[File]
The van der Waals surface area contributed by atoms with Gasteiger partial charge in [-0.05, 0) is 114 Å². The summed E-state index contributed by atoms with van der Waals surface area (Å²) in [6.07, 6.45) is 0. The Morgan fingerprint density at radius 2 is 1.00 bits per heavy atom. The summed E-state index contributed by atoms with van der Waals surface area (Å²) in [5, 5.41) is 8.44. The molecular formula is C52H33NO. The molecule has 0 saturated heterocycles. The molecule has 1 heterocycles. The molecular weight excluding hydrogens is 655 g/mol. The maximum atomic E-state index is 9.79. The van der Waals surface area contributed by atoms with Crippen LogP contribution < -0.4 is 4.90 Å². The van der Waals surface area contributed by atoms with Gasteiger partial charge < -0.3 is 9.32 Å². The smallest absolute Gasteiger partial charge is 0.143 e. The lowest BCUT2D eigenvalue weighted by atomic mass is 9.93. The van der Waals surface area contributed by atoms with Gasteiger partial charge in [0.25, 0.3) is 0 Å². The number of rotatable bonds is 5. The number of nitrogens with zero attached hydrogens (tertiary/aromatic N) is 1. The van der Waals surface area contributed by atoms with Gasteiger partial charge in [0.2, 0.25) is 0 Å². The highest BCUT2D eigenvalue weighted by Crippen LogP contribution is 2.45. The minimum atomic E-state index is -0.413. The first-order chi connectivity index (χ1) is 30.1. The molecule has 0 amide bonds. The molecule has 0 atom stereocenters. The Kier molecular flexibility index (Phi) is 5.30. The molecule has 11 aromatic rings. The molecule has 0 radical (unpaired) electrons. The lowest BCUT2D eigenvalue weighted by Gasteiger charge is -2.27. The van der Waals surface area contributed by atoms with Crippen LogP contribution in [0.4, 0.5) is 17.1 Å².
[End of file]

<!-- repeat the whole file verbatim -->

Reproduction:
The van der Waals surface area contributed by atoms with Gasteiger partial charge in [-0.05, 0) is 114 Å². The summed E-state index contributed by atoms with van der Waals surface area (Å²) in [6.07, 6.45) is 0. The Morgan fingerprint density at radius 2 is 1.00 bits per heavy atom. The summed E-state index contributed by atoms with van der Waals surface area (Å²) in [5, 5.41) is 8.44. The molecular formula is C52H33NO. The molecule has 0 saturated heterocycles. The molecule has 1 heterocycles. The molecular weight excluding hydrogens is 655 g/mol. The maximum atomic E-state index is 9.79. The van der Waals surface area contributed by atoms with Crippen LogP contribution < -0.4 is 4.90 Å². The van der Waals surface area contributed by atoms with Gasteiger partial charge < -0.3 is 9.32 Å². The smallest absolute Gasteiger partial charge is 0.143 e. The lowest BCUT2D eigenvalue weighted by atomic mass is 9.93. The van der Waals surface area contributed by atoms with Gasteiger partial charge in [0.25, 0.3) is 0 Å². The number of rotatable bonds is 5. The number of nitrogens with zero attached hydrogens (tertiary/aromatic N) is 1. The van der Waals surface area contributed by atoms with Gasteiger partial charge in [0.2, 0.25) is 0 Å². The highest BCUT2D eigenvalue weighted by Crippen LogP contribution is 2.45. The minimum atomic E-state index is -0.413. The first-order chi connectivity index (χ1) is 30.1. The molecule has 0 amide bonds. The molecule has 0 atom stereocenters. The Kier molecular flexibility index (Phi) is 5.30. The molecule has 11 aromatic rings. The molecule has 0 radical (unpaired) electrons. The lowest BCUT2D eigenvalue weighted by Gasteiger charge is -2.27. The van der Waals surface area contributed by atoms with Crippen LogP contribution in [0.4, 0.5) is 17.1 Å².